We have just over an hour each day to teach literacy in our new hybrid schedule. Just over an hour to teach reading, writing, and phonics/word work. Just over an hour to fit in Read Aloud, Shared Reading, Interactive Writing, Guided Reading, Strategy Groups, and or course Independent Reading and Writing. Just over an hour to hold conferences, get to know our students, and complete assessments.
As Literacy Coaches, we’ve spent part of the summer trying to figure this out in an effort to help teachers make decisions in their planning this fall. This has really driven us to ask, over and over, “What is essential?” We’ve tried to curate units of study by selecting the most important lessons, we’ve looked across a week (instead of a day) to make sure we are including the most essential elements of Balanced Literacy. We’ve reconsidered pacing and the number of units we might teach in a year. We’ve tried to plan for some flipped lessons where students prepare at home for what will be taught live at school, and we’ve thought about what can be done independently compared to what really needs to be taught in the classroom.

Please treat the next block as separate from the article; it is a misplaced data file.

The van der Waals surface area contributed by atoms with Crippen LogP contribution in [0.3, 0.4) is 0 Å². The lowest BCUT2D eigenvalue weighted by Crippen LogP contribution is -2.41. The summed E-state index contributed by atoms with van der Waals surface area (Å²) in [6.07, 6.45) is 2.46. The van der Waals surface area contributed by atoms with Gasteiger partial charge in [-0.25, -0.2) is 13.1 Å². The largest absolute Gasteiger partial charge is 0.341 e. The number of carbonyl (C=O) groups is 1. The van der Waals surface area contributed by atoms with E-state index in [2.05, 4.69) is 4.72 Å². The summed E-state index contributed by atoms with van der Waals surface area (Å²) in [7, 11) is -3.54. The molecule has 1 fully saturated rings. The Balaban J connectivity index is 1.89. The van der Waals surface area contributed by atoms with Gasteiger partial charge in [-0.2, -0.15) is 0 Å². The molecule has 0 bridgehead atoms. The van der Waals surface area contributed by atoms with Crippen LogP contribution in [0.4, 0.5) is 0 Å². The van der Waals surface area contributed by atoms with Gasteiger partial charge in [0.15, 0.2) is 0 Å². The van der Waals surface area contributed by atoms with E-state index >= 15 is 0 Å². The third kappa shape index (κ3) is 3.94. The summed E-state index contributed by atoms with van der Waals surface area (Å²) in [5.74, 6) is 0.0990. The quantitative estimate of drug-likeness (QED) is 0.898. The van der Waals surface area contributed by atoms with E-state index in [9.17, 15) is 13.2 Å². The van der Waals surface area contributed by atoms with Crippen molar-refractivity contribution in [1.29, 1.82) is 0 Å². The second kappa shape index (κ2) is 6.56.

All the literacy work seems important, essential even, but this situation is forcing us to look hard at the work we do and make decisions about what really matters for kids. In the long run, I think working with teachers to make decisions about what is essential will have a powerful payoff. Another silver lining in these difficult times.